But the variations between one person’s tooth versus another, so what’s your population that gave you that data? What was the orientation of that? What was the quality? And so just to encourage you to think about these things when you see these lot of textbooks, right? Because everything is nice and easy, there’s little – there’s the chart right there, they put it here for a reason, because they are there, it’s a singular value 48 gigapascals. So what it — the take home message there would be it’s deep. Okay. it’s the hardest material in the body, it’s highly crystalline, so it’s got a high density, you expect it to have high hardness, high modulus. But don’t ever assume that when you see a singular value in biological tissues, that value has meaning, okay. That is a representation for a given set of data and only a given set of data.
Same thing, at least now we know we’re talking about compressive strength, right? So again that would be globally averaged from real compressive tests but again we have to take that from what’s the source, are these 20 to 30-year-olds, are they, as Rob said, are they the people that haven’t had alcohol in their mouth, that makes a difference in the tooth structure. So there’s also parameters with the environment, and again just relative to dentin, so what I tend to — my general rule is this, I tend to look qualitatively at data when I see these things. So I am more interested in comparisons. We expect that the density is higher for enamel versus dentin that’s there. We expect to have a much greater stiffness for the enamel versus the dentin, that’s there. We expect to have a much better compressive strength for the protective enamel coating, again that’s there. It’s not that this isn’t a good starting point, it’s just that you should expect a pretty large standard deviation because of the biological variations between people and the variations in just basic biological structures.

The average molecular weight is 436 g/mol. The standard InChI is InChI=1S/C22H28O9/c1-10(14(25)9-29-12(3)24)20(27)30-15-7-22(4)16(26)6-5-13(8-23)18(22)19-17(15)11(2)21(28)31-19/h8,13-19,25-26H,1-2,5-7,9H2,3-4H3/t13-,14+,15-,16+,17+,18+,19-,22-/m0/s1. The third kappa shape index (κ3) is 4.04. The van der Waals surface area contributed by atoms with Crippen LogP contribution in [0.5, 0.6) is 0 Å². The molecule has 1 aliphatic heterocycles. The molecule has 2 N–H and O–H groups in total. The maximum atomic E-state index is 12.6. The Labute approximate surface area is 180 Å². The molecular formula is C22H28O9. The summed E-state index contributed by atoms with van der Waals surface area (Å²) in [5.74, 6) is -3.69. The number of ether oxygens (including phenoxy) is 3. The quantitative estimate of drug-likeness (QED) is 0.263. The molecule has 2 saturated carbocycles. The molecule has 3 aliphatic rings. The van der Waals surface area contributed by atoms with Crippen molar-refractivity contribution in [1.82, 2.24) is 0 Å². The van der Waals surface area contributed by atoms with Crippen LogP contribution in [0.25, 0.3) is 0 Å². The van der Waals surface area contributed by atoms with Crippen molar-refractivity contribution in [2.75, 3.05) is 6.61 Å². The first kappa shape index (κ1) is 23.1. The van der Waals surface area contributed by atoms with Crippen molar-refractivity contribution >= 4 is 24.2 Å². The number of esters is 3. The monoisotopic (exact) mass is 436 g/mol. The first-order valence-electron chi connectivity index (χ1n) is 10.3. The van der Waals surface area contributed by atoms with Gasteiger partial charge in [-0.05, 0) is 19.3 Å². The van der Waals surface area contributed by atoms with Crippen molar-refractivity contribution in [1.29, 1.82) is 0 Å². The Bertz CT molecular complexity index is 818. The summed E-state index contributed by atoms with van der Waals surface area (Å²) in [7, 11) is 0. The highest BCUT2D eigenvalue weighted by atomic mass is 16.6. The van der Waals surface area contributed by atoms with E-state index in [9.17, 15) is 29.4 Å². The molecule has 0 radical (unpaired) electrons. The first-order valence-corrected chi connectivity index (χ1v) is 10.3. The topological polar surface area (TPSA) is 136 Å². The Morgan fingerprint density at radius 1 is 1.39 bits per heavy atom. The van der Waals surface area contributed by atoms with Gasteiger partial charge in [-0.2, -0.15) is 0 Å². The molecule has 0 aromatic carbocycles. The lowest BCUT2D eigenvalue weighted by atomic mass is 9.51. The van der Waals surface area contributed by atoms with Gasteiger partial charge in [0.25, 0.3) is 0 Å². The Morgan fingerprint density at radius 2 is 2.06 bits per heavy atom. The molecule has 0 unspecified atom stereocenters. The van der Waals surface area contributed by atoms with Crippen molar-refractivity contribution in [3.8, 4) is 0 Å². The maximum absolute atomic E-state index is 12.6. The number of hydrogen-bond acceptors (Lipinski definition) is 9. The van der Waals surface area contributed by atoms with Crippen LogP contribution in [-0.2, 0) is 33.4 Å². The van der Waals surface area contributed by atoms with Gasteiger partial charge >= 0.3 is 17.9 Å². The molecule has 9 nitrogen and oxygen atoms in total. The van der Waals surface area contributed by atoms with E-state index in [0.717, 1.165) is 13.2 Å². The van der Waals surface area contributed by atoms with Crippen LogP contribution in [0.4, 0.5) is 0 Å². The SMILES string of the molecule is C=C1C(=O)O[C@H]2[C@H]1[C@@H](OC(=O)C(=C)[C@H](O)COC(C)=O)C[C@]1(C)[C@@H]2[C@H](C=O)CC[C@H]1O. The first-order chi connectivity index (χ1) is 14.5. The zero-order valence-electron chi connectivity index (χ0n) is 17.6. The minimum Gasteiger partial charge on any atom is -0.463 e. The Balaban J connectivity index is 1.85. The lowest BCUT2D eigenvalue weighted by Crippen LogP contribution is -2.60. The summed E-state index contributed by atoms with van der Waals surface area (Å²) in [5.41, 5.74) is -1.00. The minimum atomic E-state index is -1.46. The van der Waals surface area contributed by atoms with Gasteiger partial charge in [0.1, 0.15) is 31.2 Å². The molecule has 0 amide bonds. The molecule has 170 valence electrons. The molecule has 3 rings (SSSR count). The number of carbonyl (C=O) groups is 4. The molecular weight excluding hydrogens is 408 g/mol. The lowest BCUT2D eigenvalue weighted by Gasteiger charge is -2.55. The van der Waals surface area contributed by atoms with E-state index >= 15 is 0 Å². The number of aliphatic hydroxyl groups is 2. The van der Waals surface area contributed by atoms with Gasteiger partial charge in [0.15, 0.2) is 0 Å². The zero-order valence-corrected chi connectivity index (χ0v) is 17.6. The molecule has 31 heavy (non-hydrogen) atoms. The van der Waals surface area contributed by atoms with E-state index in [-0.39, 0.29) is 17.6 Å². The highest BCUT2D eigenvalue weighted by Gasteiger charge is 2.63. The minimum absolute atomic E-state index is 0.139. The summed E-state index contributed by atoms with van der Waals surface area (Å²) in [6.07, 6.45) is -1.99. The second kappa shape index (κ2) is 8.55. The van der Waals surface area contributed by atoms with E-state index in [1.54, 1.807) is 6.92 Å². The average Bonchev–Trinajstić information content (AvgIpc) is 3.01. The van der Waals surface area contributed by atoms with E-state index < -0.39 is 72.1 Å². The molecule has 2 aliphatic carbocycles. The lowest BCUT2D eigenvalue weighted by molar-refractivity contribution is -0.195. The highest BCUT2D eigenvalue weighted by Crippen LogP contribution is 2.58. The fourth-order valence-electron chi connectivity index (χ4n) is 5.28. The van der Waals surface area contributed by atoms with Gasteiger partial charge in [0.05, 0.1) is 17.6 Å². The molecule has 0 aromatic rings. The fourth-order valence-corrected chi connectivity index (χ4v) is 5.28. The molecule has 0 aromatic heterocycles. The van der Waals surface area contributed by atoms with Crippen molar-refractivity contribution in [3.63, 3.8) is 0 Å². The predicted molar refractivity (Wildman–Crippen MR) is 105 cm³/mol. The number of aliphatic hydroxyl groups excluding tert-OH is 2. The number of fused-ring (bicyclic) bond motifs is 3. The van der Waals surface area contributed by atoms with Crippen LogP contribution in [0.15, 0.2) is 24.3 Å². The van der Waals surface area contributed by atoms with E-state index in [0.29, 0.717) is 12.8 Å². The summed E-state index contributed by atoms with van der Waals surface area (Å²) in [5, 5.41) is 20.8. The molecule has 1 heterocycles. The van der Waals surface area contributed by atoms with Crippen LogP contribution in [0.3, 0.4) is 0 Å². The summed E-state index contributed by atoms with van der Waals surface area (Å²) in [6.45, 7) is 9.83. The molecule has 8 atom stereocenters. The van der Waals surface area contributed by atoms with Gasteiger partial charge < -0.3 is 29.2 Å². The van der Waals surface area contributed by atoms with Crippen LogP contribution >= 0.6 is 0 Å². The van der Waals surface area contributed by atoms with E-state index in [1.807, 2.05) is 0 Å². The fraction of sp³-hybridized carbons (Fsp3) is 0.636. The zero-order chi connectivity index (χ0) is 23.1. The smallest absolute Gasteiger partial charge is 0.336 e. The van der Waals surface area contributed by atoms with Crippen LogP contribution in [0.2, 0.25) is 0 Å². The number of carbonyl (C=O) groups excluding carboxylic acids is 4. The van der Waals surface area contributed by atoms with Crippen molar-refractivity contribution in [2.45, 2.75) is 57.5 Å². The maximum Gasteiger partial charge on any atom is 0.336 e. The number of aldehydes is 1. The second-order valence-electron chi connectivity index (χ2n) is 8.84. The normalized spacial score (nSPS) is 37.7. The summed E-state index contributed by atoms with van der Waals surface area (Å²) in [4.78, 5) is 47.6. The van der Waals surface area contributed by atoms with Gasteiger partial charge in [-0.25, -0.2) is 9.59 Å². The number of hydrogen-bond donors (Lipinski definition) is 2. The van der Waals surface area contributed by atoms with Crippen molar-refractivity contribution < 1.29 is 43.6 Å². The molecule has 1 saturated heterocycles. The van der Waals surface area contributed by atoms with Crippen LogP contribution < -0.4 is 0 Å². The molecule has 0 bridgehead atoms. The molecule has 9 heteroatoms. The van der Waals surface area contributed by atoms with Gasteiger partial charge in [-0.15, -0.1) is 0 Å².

And then we’re going to look at these again in a moment as well, thermal expansion coefficients. So that gets tricky too, when we think about thermal expansion coefficient measurements, I don’t know if any of you have ever done this, it’s really nice when the material is isotropic, right, because we can then run it through a delta T, and we can make displacement measurement, and we can say well, thermal expansion coefficient for steel is X and have some confidence in that number with a really tight standard deviation. When we start thinking about thermal expansion coefficients for dental or other tissues, we really get stuck with what’s the orientation effects because obviously fibrils are going to orient or expand differently in one direction and then will in a different direction. So again, you tend to get globally averaged values and probably if you look in the literature you won’t see thermal expansion properties of any other tissue, but dental tissues for the reason I mentioned before. So for the most part we take the body to be 37C, but we assume that the mouth gets loaded not just mechanically but thermally.